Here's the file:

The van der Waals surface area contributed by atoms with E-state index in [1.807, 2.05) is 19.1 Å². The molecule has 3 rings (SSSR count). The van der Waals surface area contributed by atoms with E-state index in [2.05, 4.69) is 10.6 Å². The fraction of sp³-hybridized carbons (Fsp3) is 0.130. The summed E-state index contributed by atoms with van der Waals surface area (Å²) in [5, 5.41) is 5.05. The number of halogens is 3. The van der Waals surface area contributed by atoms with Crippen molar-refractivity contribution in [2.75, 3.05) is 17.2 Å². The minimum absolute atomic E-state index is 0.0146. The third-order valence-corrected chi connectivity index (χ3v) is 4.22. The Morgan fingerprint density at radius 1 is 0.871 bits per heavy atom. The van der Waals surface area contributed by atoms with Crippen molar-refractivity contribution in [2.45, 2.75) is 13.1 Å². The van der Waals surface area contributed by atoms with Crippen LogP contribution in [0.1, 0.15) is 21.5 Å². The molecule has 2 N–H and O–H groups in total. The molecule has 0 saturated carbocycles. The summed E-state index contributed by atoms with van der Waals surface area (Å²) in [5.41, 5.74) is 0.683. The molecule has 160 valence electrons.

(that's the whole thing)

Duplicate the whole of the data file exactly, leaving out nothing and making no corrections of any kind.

The van der Waals surface area contributed by atoms with E-state index in [1.807, 2.05) is 19.1 Å². The molecule has 3 rings (SSSR count). The van der Waals surface area contributed by atoms with E-state index in [2.05, 4.69) is 10.6 Å². The fraction of sp³-hybridized carbons (Fsp3) is 0.130. The summed E-state index contributed by atoms with van der Waals surface area (Å²) in [5, 5.41) is 5.05. The number of halogens is 3. The van der Waals surface area contributed by atoms with Crippen molar-refractivity contribution in [2.75, 3.05) is 17.2 Å². The minimum absolute atomic E-state index is 0.0146. The third-order valence-corrected chi connectivity index (χ3v) is 4.22. The Morgan fingerprint density at radius 1 is 0.871 bits per heavy atom. The van der Waals surface area contributed by atoms with Crippen molar-refractivity contribution in [2.45, 2.75) is 13.1 Å². The van der Waals surface area contributed by atoms with Crippen LogP contribution in [0.1, 0.15) is 21.5 Å². The molecule has 2 N–H and O–H groups in total. The molecule has 0 saturated carbocycles. The summed E-state index contributed by atoms with van der Waals surface area (Å²) in [5.41, 5.74) is 0.683. The molecule has 160 valence electrons.